Alexander Kent: Ignorance in Action

I received an email today from Kent’s campaign which was highly provocative…and filled with errors.

Not to mention it espouses values that fly in the face of what makes the San Carlos community so strong and vibrant and makes San Carlos such a great place to live.

Kent’s argument is that the Council, and all the candidates running for a seat on the Council except him, have sold out to developers and Sacramento as regards housing. Based on my knowledge of and experience with the candidates and Council members this is completely false.

Kent attempts to bolster his argument by saying the state-imposed housing mandates aren’t really mandates. They can, according to him, be ignored.

He might take that up with the cities in California which the state has begun suing for failing to comply with state housing mandates. I’m sure they’d be happy to know they face no risks, despite having been hauled into court.

Kent’s anti-housing agenda, whatever else he believes it may accomplish, will hurt a lot of San Carlans. Specifically, those parents who hope there is a way for their kids to share in the San Carlos dream by living here as adults. Because by rejecting the need for more housing — more housing that you don’t have to be the next senior director at Google to be able to afford — Kent will blow up that dream.

On a deeper level, though, Kent is carefully ignoring the elephant in the room. An elephant which I am confident many San Carlans would be uncomfortable associating with.

San Carlos could not function as a community without commercial development. Ever wonder how we pay for our parks & rec programs, our senior citizen support programs, not to mention our fire and police services? It isn’t through property taxes alone, folks! First off, the City of San Carlos only gets around 10 – 14% of your property tax dollar. The rest goes to schools, the county, and various other public agencies.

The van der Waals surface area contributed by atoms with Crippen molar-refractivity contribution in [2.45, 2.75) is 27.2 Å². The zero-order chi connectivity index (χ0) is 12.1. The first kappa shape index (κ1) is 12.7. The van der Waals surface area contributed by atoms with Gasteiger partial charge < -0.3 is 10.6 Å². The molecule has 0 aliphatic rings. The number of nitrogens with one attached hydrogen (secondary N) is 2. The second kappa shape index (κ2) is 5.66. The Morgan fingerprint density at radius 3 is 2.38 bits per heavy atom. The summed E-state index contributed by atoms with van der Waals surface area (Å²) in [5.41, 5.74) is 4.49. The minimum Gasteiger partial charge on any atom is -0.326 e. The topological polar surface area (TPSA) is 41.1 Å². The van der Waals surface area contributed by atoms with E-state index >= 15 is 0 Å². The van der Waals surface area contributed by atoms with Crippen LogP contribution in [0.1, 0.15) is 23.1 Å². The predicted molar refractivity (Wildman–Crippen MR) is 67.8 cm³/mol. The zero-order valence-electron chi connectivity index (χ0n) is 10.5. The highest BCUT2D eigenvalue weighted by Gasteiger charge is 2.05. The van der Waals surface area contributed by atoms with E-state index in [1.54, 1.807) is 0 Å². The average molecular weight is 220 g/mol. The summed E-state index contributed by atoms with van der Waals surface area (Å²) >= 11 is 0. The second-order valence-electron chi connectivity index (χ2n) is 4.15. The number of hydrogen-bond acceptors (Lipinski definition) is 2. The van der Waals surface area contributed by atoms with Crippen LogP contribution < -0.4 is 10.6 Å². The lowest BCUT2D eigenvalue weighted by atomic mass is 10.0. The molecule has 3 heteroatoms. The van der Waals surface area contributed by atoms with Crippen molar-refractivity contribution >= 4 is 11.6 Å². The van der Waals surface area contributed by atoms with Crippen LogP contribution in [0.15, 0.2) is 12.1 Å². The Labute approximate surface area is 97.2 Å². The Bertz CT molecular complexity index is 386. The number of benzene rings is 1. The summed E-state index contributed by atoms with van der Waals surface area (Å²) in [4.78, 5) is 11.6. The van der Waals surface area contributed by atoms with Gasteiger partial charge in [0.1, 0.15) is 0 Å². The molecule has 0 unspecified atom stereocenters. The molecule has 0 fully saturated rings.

More importantly, property taxes rise very, very slowly, even in a hot real estate market. Because few houses change hands every year. There are 12,000 households in San Carlos, the vast majority living in single family homes. The assessed value of the houses that don’t sell can, by law, only increase by 2% annually. That’s far below the level of inflation. Even before inflation jumped up in the last couple of years.

Bottom-line, our community absolutely depends on commercial activity. Which means commercial development.

Fortunately, we are an attractive location for many commercial developers. The over 2.5 million square feet of commercial real estate that is or is about to be built in San Carlos will bring in a lot of money, money we will need to keep our public services funded.

It will also bring in thousands of new employees. Who will also help us by spending money in our local businesses…but who will be denied the opportunity to live in San Carlos if enough new housing isn’t built.

That would significantly worsen highway traffic, lengthening the commute of everyone not fortunate enough to work in San Carlos. Which is why the state has housing mandates in the first place: they don’t want individual communities approving more commercial construction — which pays for public services — without also offering more housing so that state highways don’t get totally clogged up with commuters. Whose commutes, by the way, also significantly worsen greenhouse gas emissions, “helping” cook the planet.

But that’s not the worst thing from a community values perspective.

Without more housing, San Carlos will be telling the people who will be playing a huge part in funding our community “Thanks for working here, but you’re not welcome to stay. Make sure you’re out of town by sundown”.

Does that sound like the San Carlos you know and love? Does it sound like the San Carlos you want your children to live in?

Probably not. Hopefully not.

In which case, absolutely do not vote for Alex Kent for City Council. Because that’s the San Carlos he’s promising to deliver. A closed, inward facing community that doesn’t care for anyone not fortunate enough to already live here.

2 thoughts on “Alexander Kent: Ignorance in Action”

  1. LOL! As a general rule that’s impossible to avoid unless one is always willing to write tomes about issues.

    So, what things do you believe I oversimplified? I’m curious.

    p.s. — I enjoyed your tagline…but one of the first lessons I learned in politics many years ago is that one cannot always use “splitting the difference” as a way of making political decisions. Why? Because as soon as, say, I recognize my colleagues always “split the difference” I’ll just go more extreme in what I say I want, let them split the difference with me…and end up much, much closer to where I really wanted to be all along.

    Which is an illustration of a good rule of politics: no approach works in all situations and circumstances :).

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